DNA Day 2018 - Celebrating Genomics through Awareness

5 Mins Read


Yong Wei Shian
CEO at Advanx Health

Genomics now provides a powerful lens for use in various areas - from medical decisions to food safety, to ancestry.

The Human Genome Project began in 1990 with the aim of mapping the whole structure of the human genome and sequencing it. In 25th April 2003, the completion of Human Genome Project was declared, and April 2018 will mark the 15th anniversary of the completion.

Whether you realize it or not, many parts of our daily lives are influenced by genomic information and genomic technologies. Genomics now provides a powerful lens for use in various areas - from medical decisions to food safety, to ancestry. But still, the awareness about genomics is still in its infancy, some people doubt the accuracy of genomics.

Ok, so what are genes?

A gene is the basic physical and functional unit of heredity. Genes, which are made up of DNA, act as instructions to make molecules called proteins.

Every person has two copies of each gene, one inherited from each parent. Most genes are the same in all people, but a small number of genes (less than 1% of the total) are slightly different between people. Alleles are forms of the same gene with small differences in their sequence of DNA bases. These small differences contribute to each person’s unique physical features.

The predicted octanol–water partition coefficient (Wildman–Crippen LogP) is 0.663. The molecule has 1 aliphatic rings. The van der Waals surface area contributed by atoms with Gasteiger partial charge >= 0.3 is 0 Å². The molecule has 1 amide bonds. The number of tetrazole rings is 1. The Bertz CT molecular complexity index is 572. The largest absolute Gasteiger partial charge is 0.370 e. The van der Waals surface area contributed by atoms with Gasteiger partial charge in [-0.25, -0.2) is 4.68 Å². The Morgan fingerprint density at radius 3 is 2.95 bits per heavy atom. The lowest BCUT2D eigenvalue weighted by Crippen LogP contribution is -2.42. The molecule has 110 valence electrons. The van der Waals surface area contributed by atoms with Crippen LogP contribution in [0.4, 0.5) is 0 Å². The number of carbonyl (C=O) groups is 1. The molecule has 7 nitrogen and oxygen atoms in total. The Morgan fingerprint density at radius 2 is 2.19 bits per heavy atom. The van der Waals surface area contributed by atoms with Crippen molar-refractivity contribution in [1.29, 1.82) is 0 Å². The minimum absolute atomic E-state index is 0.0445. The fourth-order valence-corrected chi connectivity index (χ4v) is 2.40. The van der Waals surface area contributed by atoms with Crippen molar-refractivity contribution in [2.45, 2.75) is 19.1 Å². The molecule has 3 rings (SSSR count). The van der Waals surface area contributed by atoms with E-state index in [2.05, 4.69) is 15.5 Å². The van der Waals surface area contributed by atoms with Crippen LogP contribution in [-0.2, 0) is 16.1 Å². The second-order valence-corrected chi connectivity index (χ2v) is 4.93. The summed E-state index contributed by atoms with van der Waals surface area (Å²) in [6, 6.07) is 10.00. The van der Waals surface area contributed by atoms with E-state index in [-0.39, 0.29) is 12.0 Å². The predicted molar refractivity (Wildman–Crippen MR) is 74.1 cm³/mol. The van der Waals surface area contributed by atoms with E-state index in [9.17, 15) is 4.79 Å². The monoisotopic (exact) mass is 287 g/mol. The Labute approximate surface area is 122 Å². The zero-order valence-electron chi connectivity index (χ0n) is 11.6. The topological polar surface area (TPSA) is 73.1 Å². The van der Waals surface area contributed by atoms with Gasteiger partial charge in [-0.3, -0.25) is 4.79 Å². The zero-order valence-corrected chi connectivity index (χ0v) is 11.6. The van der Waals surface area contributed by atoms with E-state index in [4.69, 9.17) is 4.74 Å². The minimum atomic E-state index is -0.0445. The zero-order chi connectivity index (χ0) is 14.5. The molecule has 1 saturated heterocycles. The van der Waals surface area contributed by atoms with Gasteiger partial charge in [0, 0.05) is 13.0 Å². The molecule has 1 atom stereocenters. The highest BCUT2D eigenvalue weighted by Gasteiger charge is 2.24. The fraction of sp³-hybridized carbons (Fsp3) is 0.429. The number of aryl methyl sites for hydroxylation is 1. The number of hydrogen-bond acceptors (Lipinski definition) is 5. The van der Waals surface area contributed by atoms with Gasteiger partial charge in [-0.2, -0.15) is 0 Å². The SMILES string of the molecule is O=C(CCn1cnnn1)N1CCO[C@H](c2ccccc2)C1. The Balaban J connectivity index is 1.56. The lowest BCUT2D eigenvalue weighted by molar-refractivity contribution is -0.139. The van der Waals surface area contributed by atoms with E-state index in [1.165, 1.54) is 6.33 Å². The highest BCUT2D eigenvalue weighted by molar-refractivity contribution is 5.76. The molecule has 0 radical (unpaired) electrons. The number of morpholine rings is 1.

In layman term, gene carries information that is unique to each of us that makes us different from one another.

DNA Sequencing is becoming a lot cheaper and faster!

DNA sequencing

30 years ago, there would have been no question about the price of genome sequencing, since the concept has not existed yet. In 2011, Steve Jobs had his DNA sequenced for $100k to fight cancer, which at that time this was not affordable for most of the people on the planet.

With the advancement of technology, scientists can now read the order of six billion individual building blocks contained in our genome in about a day and for about $1000. The leap in technology will further enhance remarkable genomics-based advances in medicine, agriculture, forensics, and our understanding of evolution. You can read here for more information.

Then, why should I care? How could genome sequencing impact my life?

In the previous centuries, healthcare focused mainly on working out generalized solutions with which the biggest ratio of ill people could be treated, which is "one-size-fits-all" method. With the refinement of diagnostic tools, the detection of viruses or bacteria, cheaper genome sequencing and big data, healthcare has been going through sweeping changes since the start of the last century. The experience-based and somewhat “trial-and-error” approach of medicine made place for evidence-based precision medicine.

In short, a personalized healthcare solution that is tailor made for us will be available in the future. Thanks to advancement in genome sequencing, big data and deep learning, it becomes possible to get down even more deeply into the roots of diseases and treatments.

But bear in mind, DNA doesn't tell you a definitive answer. It might tell you based on your gene and family history, you have a higher risk of getting breast cancer, but it doesn't guarantee that you will get it in the future. DNA loads the gun, lifestyle pulls the trigger. With this piece of information, you can do breast self-check regularly, go for screening mammogram according to your genetic counsellor's suggestion and change your lifestyle to reduce the risk.